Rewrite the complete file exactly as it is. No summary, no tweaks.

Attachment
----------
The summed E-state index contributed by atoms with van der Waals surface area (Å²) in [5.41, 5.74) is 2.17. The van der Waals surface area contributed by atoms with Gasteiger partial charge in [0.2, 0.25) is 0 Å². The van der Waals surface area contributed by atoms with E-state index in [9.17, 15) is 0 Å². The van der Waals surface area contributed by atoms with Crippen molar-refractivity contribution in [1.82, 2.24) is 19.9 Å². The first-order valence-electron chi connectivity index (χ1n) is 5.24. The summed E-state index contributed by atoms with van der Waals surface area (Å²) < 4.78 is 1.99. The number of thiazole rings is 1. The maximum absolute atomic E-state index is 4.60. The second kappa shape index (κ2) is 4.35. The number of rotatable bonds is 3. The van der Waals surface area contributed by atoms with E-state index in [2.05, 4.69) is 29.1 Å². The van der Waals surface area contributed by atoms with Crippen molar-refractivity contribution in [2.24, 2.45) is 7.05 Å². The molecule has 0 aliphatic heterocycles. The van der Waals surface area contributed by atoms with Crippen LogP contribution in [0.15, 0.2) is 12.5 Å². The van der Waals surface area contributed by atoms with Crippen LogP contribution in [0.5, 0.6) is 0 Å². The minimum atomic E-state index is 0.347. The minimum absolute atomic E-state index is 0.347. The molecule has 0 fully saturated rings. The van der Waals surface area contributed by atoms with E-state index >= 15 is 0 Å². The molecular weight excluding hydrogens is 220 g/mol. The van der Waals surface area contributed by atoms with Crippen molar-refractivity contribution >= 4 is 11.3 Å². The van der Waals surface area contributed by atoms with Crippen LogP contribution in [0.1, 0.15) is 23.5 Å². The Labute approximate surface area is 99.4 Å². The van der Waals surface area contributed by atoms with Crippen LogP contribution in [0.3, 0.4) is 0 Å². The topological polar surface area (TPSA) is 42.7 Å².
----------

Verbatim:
The summed E-state index contributed by atoms with van der Waals surface area (Å²) in [5.41, 5.74) is 2.17. The van der Waals surface area contributed by atoms with Gasteiger partial charge in [0.2, 0.25) is 0 Å². The van der Waals surface area contributed by atoms with E-state index in [9.17, 15) is 0 Å². The van der Waals surface area contributed by atoms with Crippen molar-refractivity contribution in [1.82, 2.24) is 19.9 Å². The first-order valence-electron chi connectivity index (χ1n) is 5.24. The summed E-state index contributed by atoms with van der Waals surface area (Å²) < 4.78 is 1.99. The number of thiazole rings is 1. The maximum absolute atomic E-state index is 4.60. The second kappa shape index (κ2) is 4.35. The number of rotatable bonds is 3. The van der Waals surface area contributed by atoms with E-state index in [2.05, 4.69) is 29.1 Å². The van der Waals surface area contributed by atoms with Crippen molar-refractivity contribution in [2.24, 2.45) is 7.05 Å². The molecule has 0 aliphatic heterocycles. The van der Waals surface area contributed by atoms with Crippen LogP contribution in [0.15, 0.2) is 12.5 Å². The van der Waals surface area contributed by atoms with Crippen LogP contribution in [0.5, 0.6) is 0 Å². The minimum atomic E-state index is 0.347. The minimum absolute atomic E-state index is 0.347. The molecule has 0 fully saturated rings. The van der Waals surface area contributed by atoms with E-state index >= 15 is 0 Å². The molecular weight excluding hydrogens is 220 g/mol. The van der Waals surface area contributed by atoms with Crippen molar-refractivity contribution >= 4 is 11.3 Å². The van der Waals surface area contributed by atoms with Crippen LogP contribution in [0.1, 0.15) is 23.5 Å². The Labute approximate surface area is 99.4 Å². The van der Waals surface area contributed by atoms with Crippen LogP contribution in [0.3, 0.4) is 0 Å². The topological polar surface area (TPSA) is 42.7 Å².